The Green Death

The Green Death From Matto Grosso in the deadly heart of the Green Hell comes an organic mystery that paralyzes even the Man of Bronze an oozing horror that wipes out the line between life and death

  • Title: The Green Death
  • Author: Kenneth Robeson Harold A. Davis
  • ISBN: null
  • Page: 413
  • Format: Paperback
  • From Matto Grosso in the deadly heart of the Green Hell comes an organic mystery that paralyzes even the Man of Bronze an oozing horror that wipes out the line between life and death

    • [PDF] Download ☆ The Green Death | by Ô Kenneth Robeson Harold A. Davis
      413 Kenneth Robeson Harold A. Davis
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      Posted by:Kenneth Robeson Harold A. Davis
      Published :2019-04-03T20:42:40+00:00

    About "Kenneth Robeson Harold A. Davis"

    1. Kenneth Robeson Harold A. Davis

      Kenneth Robeson was the house name used by Street and Smith Publications as the author of their popular character Doc Savage and later The Avenger Though most Doc Savage stories were written by the author Lester Dent, there were many others who contributed to the series, including William G Bogart Evelyn Coulson Harold A Davis Lawrence Donovan Alan Hathway W Ryerson Johnson Lester Dent is usually considered to be the creator of Doc Savage In the 1990s Philip Jos Farmer wrote a new Doc Savage adventure, but it was published under his own name and not by Robeson Will Murray has since taken up the pseudonym and continued writing Doc Savage books as Robeson All 24 of the original stories featuring The Avenger were written by Paul Ernst, using the Robeson house name In order to encourage sales Kenneth Robeson was credited on the cover of The Avenger magazine as the creator of Doc Savage even though Lester Dent had nothing to do with The Avenger series In the 1970s, when the series was extended with 12 additional novels, Ron Goulart was hired to become Robeson.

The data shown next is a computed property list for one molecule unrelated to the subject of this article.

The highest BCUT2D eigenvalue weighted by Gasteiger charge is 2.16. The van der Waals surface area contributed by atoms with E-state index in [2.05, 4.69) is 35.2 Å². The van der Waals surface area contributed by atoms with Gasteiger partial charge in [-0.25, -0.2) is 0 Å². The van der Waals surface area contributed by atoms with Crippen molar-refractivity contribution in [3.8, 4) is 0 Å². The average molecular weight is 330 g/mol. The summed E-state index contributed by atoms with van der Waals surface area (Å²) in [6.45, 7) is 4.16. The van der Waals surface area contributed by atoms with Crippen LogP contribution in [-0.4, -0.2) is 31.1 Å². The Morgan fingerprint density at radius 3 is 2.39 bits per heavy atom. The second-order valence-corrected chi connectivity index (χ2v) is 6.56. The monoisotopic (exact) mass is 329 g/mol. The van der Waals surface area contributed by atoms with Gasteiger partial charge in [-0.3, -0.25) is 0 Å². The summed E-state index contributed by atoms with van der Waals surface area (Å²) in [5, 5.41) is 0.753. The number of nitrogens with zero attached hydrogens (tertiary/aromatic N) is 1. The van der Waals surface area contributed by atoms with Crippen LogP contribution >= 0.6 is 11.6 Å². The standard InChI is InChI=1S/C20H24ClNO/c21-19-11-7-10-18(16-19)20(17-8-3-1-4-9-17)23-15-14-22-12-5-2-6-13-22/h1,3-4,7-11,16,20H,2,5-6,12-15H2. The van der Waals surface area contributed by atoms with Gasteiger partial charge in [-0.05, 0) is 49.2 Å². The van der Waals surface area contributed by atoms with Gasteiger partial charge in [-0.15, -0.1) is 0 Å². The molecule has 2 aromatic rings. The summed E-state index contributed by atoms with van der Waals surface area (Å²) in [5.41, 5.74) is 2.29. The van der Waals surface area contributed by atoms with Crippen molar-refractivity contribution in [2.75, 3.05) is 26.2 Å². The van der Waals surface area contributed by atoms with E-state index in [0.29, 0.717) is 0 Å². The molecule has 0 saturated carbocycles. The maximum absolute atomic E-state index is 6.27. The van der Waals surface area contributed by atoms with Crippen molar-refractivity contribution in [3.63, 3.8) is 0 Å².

983 thoughts on “The Green Death”

    1. I have consistently mentioned the author — that month's "Kenneth Robeson" — in reviews of Doc Savage novels because it's the easiest quality check. So "The Green Death," a Harold A. Davis tale from November 1938, naturally falls short because it's not by Lester Dent and is, well, a Davis.While not absolutely bottom-of-the-barrel Davis, this one is not good. Here we have a South American jungle malady that causes its victims to turn green with, not envy, but some form of rot/mummification. On [...]


    2. The first Doc Savage story appeared in 1933 and the series ran in pulp and later digest format into 1949. Bantam reprinted the entire series in paperback with wonderful, iconic covers starting in the 1960's. Doc was arguably the first great modern superhero with a rich background, continuity, and mythos. The characterizations were far richer than was common for the pulps; his five associates and their sometimes-auxiliary, Doc's cousin Pat, and the pets Chemistry and Habeas Corpus, all had very d [...]


    3. Of all the pulp era heroes few stand out above the crowd, Doc Savage is one of these. With his 5 aides and cousin he adventures across the world. Fighting weird menaces, master criminals and evil scientists Doc and the Fab 5 never let you down for a great read. These stories have all you need; fast paced action, weird mystery, and some humor as the aides spat with each other. My highest recommendation.


    4. A better than average Doc Savage novel. No one will ever mistake this pulp adventure with airships and a lost, albeit tiny, civilization in South America as great literature, but for 30s pulp fun it's hard to beat.


    5. A perfectly readable Doc Savage novel involving bad guys chasing for a fabulous secret buried in the jungles of the Matto Grosso, but it's also perfectly trite. Nothing I haven't seen before, and nothing that couldn't be done just as well by countless other pulp adventurers.



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